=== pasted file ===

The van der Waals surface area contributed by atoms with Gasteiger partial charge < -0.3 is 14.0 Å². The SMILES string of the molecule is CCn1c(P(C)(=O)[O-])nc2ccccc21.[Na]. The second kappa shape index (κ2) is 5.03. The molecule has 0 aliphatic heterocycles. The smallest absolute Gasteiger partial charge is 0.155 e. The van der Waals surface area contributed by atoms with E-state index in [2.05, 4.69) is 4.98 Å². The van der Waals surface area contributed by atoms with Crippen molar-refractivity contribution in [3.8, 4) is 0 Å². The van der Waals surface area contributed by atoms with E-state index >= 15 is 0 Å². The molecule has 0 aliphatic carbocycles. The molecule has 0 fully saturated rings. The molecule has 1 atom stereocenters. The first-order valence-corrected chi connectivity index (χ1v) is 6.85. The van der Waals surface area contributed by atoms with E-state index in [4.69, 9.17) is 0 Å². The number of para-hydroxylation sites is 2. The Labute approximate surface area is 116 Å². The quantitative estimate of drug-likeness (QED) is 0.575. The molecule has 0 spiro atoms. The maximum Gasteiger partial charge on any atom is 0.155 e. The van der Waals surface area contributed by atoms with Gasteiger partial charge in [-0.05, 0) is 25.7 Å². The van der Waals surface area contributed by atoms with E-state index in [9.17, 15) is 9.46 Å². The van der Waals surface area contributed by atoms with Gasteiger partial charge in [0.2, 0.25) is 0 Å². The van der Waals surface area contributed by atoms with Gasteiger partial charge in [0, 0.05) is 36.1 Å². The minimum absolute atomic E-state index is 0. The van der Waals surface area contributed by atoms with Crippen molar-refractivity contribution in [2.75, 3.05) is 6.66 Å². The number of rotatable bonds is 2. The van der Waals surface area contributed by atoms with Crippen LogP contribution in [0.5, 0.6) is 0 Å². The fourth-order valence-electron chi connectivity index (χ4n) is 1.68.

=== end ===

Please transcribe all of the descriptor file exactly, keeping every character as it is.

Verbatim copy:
The van der Waals surface area contributed by atoms with Gasteiger partial charge < -0.3 is 14.0 Å². The SMILES string of the molecule is CCn1c(P(C)(=O)[O-])nc2ccccc21.[Na]. The second kappa shape index (κ2) is 5.03. The molecule has 0 aliphatic heterocycles. The smallest absolute Gasteiger partial charge is 0.155 e. The van der Waals surface area contributed by atoms with E-state index in [2.05, 4.69) is 4.98 Å². The van der Waals surface area contributed by atoms with Crippen molar-refractivity contribution in [3.8, 4) is 0 Å². The van der Waals surface area contributed by atoms with E-state index >= 15 is 0 Å². The molecule has 0 aliphatic carbocycles. The molecule has 0 fully saturated rings. The molecule has 1 atom stereocenters. The first-order valence-corrected chi connectivity index (χ1v) is 6.85. The van der Waals surface area contributed by atoms with E-state index in [4.69, 9.17) is 0 Å². The number of para-hydroxylation sites is 2. The Labute approximate surface area is 116 Å². The quantitative estimate of drug-likeness (QED) is 0.575. The molecule has 0 spiro atoms. The maximum Gasteiger partial charge on any atom is 0.155 e. The van der Waals surface area contributed by atoms with Gasteiger partial charge in [-0.05, 0) is 25.7 Å². The van der Waals surface area contributed by atoms with E-state index in [9.17, 15) is 9.46 Å². The van der Waals surface area contributed by atoms with Gasteiger partial charge in [0.2, 0.25) is 0 Å². The van der Waals surface area contributed by atoms with Gasteiger partial charge in [0, 0.05) is 36.1 Å². The minimum absolute atomic E-state index is 0. The van der Waals surface area contributed by atoms with Crippen molar-refractivity contribution in [2.75, 3.05) is 6.66 Å². The number of rotatable bonds is 2. The van der Waals surface area contributed by atoms with Crippen LogP contribution in [0.5, 0.6) is 0 Å². The fourth-order valence-electron chi connectivity index (χ4n) is 1.68.